One day, a boy was sent by his parents to buy some cloth and vinegar. After purchasing said items, he was walking home when he saw a huge eagle. Startled by the sudden appearance of the bird, he spilled the cloth and vinegar on the ground. Swaths of fabric spooled through the air and landed crumpled atop the wet earth.

This unusual story comes from a Chinese tongue twister my companion told me about. Strangely enough, I feel that this story has deep personal significance to me and recent events that have contributed to my growth as a missionary.

Just kidding–I included it because I don’t have anything else to write about. This week was even less eventful than last, at least until yesterday. I’ll tell you what happened, but first enjoy the following images:

Unnatural seated pose. Notice that we rearranged the classroom again.

​Our mirror has a built-in mustache.

​Elder Heaps in the act of donning his jacket as Elder Jensen studies diligently in the background.

​My pocket notebook where I write down pinyin and English that I don’t know so I can memorize it.

​Elders Heaps, Jensen, and Vaughn sitting in the classroom.

Yesterday was our first fast Sunday in the MTC. Since we ate neither breakfast nor lunch, we spent the first three hours of our day in personal study instead. I read through the gospel of John and was studying some other scriptures when our branch president, President Woodfield, knocked on our classroom door and asked me to come out into the hall. He asked me if I would be willing to be the new district leader, and I said yes. I’m the new mailman!

At 10:00 AM, we went to a mission conference. All 2,000 of the missionaries piled into the auditorium, and the conference was broadcast to the West Campus as well. I think the MTC presidency knows that the missionaries can’t do much more than laze around catatonic while fasting, so they schedule the two-hour conference to coincide with fast Sunday.

I was relaxing and taking notes for about an hour and fifteen minutes as the presidents and their wives spoke. Then, President Nally stood up. He said he was going to call two missionaries forward to bear their testimonies. I wasn’t worried, since I had a 99.9% chance of not being picked. The first sister was from Taiwan, and was going to serve at Temple Square. She closed her testimony and walked off of the stand relieved. President Nally stood back up and opened his mouth to speak.

Before the words even left his mouth, I knew what he was going to say.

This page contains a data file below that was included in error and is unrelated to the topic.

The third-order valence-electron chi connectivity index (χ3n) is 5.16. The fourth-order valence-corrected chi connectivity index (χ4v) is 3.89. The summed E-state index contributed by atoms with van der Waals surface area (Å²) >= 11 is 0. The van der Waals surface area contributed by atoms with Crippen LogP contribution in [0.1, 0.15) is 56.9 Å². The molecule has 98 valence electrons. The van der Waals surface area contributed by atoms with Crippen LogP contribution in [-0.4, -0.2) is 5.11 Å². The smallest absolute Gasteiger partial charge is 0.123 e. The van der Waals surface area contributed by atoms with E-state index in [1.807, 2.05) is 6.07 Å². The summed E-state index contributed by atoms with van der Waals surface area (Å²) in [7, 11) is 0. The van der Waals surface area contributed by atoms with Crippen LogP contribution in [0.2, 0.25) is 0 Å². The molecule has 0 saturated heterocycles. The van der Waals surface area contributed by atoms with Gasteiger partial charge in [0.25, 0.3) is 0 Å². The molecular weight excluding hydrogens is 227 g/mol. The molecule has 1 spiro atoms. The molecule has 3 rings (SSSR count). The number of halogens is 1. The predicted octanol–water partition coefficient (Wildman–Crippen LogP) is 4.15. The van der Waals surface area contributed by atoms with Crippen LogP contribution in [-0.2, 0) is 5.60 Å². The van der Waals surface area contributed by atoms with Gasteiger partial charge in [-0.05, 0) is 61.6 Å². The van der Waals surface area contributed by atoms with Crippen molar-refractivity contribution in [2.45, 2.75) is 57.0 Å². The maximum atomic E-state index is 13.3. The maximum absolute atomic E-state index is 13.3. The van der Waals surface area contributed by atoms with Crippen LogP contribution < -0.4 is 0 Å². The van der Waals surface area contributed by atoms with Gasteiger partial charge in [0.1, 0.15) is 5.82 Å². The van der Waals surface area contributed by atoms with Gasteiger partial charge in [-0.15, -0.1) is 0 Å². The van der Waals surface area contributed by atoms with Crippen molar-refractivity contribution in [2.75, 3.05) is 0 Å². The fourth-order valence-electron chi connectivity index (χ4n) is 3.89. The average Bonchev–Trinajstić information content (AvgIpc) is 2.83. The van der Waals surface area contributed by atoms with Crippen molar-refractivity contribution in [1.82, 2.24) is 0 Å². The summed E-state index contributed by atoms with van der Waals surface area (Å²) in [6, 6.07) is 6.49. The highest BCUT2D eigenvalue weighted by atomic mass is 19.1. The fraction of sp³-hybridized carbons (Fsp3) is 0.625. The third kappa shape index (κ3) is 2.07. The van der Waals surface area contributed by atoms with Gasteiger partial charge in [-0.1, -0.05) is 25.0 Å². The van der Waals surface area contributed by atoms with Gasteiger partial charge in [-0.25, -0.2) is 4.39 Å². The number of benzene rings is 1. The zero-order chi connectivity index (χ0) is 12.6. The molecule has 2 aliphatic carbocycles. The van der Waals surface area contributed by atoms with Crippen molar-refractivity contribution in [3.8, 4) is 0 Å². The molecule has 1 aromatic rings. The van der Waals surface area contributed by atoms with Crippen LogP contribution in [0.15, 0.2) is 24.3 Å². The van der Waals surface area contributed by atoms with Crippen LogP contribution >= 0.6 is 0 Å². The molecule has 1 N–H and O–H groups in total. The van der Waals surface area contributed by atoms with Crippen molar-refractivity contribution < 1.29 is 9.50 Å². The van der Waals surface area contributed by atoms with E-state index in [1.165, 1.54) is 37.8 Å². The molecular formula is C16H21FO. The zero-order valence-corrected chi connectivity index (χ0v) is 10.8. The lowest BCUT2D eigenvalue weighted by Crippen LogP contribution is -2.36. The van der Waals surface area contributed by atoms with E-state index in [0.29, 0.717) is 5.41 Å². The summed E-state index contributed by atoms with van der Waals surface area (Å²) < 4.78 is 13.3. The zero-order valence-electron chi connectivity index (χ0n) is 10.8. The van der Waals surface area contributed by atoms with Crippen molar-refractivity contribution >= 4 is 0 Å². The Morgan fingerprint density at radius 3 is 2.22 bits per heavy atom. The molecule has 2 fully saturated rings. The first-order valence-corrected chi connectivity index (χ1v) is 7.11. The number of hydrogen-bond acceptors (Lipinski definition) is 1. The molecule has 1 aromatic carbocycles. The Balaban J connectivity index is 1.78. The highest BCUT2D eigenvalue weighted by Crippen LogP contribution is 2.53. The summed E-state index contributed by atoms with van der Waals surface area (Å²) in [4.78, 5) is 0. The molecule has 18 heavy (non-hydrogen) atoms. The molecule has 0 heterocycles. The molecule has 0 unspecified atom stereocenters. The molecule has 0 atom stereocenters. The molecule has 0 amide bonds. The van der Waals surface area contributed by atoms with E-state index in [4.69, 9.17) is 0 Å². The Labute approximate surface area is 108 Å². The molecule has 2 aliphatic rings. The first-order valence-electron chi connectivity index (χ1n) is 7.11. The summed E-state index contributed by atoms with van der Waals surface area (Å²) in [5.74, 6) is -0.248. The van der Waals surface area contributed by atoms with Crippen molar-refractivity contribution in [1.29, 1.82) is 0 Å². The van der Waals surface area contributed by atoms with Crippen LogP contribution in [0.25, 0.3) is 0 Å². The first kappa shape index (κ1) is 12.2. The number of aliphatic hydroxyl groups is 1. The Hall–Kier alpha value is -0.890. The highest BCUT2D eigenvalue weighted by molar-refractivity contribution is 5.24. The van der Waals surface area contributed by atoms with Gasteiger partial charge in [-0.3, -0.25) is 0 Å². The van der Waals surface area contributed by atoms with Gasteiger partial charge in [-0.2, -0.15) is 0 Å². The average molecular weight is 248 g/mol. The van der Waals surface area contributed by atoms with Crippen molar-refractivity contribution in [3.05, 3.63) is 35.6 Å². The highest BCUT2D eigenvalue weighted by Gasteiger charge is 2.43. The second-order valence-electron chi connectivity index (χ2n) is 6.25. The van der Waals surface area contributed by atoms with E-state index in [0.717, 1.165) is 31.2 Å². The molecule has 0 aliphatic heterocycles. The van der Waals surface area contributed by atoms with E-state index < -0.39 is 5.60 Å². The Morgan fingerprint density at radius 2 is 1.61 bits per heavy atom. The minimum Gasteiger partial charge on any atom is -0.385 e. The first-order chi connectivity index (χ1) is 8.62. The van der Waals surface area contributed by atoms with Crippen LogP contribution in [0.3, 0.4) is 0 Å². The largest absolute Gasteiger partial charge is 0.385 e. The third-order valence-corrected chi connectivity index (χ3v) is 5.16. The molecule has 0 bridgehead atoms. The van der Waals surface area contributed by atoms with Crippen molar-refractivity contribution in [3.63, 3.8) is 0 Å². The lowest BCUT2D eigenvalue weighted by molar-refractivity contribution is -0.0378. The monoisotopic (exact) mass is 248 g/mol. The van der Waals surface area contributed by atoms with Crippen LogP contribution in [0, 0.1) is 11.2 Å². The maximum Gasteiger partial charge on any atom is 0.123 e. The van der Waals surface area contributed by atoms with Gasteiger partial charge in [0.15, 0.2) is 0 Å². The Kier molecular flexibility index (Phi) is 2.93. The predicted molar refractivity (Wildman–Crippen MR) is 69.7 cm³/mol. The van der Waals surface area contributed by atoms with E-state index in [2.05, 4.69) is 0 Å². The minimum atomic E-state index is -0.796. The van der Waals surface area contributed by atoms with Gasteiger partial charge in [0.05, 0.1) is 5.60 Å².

"Is there an Elder David Elliott here?"

I stood up in the bleachers, numb. 2,000 heads turned to face me. My district cheered "Jiayou!" (good luck). My legs carried me down and across the floor as thousands of missionaries stared at me and the big screens on the wall switched to a wide-angle view to show me walking towards the stand. With much effort, I molded my features into a horrid death mask of a smile.

President Nally called me up onto the stand and asked me to share a brief testimony. He stepped away from the pulpit, and I stumbled a few steps forward. My visage appeared on all of the big screens, and I was glad I had just barely had a haircut, shaved, and was wearing a decent tie.

I fumbled with the microphone to try to bring it up to the level of my mouth. I was shaking like a hypothermia victim. It wouldn’t stay in place, so I finally hunched over awkwardly to speak into it. I looked out into the huge crowd, then I started speaking.

My testimony was not the most eloquent, as I was concentrating more on firmly gripping the pulpit so as to avoid violently shaking myself to the floor than I was on fishing exactly the right words from my mind. However, it went very well. I spoke slowly and clearly. I did not stutter or say "um" or any other filler word once. My testimony was simple, but I covered everything I felt I needed to. I bore my testimony of God and Jesus Christ, the restored gospel, and missionary work. I closed in the name of Jesus Christ and walked off of the stand.

Afterwards, many missionaries complimented me on my testimony. My zone was really proud to have been represented in the conference. As I was speaking, Elder Heaps kept telling the sisters next to him, "that’s my companion!" Even though I was nervous, I think it was a good experience for me to share my testimony with everyone. I’d better get used to it.

Now, for some more pictures:

Myself walking around the Provo Temple.

Elder Heaps and our district’s sisters walking in front of me.

Elder Heaps coaxed me into a snafu.

​Our room with us in it.

I’m doing fine in the MTC, but I’m looking forward to the day when I roll my cyan-tagged suitcases to the shuttle stop and leave behind these uniform buildings of dun-colored brick. I still have five more weeks to go, but at the rate time has been passing so far, they’re going to seem to be gone almost instantly. Bye!